in the \360 (300*1.2) subdirectory of your font directory (\1800\ if using
pxl files). You can throw away the .pl file, it should be close to the one
created from helv10, if the fonts are really scalings of one another. The best
test to see if the fonts are really scalings is to run the result through TeX
and see if the results look good. If not, rerun hp2tex with magnification=1000
and actual design size.

If you still don't understand, don't feel bad. Just go ahead and accept the
defaults; tfm files aren't that big, you can probably afford to have them

To use the scaled font in plain TeX

\font\hvtwlv=helv10 at 12 point


\font\hvtwlv=helv10 scaled 1200


\font\hvtwlv=helv10 scaled \magstep1

In LaTeX

\newfont{\hvtwlv}{helv10 scaled \magstep1}


The pl file generated by this program contains several parameters that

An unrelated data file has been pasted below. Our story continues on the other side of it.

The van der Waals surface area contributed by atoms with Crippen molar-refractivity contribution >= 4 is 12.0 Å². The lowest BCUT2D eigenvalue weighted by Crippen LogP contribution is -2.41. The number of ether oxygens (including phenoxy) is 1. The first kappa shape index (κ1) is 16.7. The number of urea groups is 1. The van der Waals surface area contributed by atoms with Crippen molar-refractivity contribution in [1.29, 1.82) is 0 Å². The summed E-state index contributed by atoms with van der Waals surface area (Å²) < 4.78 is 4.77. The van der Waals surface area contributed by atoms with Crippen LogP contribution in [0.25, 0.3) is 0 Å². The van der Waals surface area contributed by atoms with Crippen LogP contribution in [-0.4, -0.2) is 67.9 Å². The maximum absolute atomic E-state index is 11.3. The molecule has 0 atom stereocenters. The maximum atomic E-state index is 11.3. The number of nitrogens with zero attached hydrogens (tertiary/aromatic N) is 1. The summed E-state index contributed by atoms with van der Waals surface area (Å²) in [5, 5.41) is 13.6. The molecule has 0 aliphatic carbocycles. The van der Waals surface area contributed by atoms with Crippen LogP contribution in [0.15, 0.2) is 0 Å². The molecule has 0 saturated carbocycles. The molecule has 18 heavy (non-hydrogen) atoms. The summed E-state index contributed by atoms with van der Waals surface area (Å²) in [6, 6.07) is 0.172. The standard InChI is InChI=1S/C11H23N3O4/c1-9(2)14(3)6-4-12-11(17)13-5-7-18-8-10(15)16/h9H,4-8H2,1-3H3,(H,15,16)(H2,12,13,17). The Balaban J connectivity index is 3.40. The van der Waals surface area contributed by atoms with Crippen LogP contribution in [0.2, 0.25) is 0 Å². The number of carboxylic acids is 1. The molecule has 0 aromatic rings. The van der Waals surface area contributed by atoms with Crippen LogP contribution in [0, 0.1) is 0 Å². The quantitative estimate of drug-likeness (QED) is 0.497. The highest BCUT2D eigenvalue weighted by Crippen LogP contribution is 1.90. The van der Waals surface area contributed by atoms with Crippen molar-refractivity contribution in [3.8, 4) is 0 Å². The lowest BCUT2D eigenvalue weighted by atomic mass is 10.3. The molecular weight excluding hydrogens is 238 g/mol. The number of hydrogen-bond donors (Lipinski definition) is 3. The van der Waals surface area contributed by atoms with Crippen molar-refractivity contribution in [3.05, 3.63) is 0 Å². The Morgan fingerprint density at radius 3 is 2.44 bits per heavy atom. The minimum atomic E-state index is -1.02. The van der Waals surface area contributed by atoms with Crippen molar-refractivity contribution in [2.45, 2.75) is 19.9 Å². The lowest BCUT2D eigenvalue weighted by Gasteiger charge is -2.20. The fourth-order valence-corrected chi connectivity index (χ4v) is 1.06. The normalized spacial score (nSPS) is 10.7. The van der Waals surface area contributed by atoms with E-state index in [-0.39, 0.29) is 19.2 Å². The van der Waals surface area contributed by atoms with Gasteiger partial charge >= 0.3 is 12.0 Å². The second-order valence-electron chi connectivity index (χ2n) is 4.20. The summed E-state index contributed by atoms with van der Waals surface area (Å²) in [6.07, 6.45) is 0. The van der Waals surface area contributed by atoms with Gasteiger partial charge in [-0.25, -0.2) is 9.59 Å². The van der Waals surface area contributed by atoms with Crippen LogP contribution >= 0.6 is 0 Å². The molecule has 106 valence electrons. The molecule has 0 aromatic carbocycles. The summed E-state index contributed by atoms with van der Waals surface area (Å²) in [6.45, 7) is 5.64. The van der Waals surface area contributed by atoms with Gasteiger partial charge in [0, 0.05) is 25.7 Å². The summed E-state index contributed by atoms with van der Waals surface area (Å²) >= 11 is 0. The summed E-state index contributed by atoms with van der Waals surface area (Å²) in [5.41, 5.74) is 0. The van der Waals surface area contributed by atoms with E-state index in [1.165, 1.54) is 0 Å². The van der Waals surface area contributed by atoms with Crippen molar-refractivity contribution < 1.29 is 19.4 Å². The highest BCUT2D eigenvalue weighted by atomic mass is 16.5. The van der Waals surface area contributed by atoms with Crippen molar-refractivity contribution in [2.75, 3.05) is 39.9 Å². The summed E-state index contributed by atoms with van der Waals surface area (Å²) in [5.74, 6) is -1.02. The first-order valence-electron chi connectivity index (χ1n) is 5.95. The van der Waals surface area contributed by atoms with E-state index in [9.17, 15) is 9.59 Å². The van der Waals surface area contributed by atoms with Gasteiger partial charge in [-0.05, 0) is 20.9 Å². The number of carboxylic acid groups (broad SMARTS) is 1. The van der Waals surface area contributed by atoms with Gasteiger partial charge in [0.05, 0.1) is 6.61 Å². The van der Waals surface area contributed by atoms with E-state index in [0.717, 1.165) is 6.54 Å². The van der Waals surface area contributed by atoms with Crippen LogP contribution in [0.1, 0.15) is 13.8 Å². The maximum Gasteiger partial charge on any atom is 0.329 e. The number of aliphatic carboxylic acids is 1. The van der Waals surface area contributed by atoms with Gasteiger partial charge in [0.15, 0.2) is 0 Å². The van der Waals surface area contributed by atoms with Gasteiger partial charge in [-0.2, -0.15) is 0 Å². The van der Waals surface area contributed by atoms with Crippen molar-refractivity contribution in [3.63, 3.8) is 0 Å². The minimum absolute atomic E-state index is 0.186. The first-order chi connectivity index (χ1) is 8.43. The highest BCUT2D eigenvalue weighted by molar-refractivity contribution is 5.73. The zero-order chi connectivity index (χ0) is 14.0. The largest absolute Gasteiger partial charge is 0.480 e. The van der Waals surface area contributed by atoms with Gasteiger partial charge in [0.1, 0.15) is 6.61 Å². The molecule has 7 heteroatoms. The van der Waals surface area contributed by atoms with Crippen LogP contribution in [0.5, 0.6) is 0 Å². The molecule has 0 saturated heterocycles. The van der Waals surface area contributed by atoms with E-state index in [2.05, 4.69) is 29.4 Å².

determine the appearance of the TeX output. These parameters control the
interword glue, the space after a period, the size of a quad and em-space, and
the parameters determining accent placement. The "correct" values for these
parameters are NOT contained in the HP soft fonts. They are estimated by
HP2TEX, and might not be very good estimates. If your output is visually bad,
read about font dimen parameters in the back of the TeX book (or Metafont
book) and adjust their values in the pl file. Then generate a new tfm file.

We have not even attempted to deal with kerns, although you could add those
to the pl file as well. Ligatures require the same action, assuming the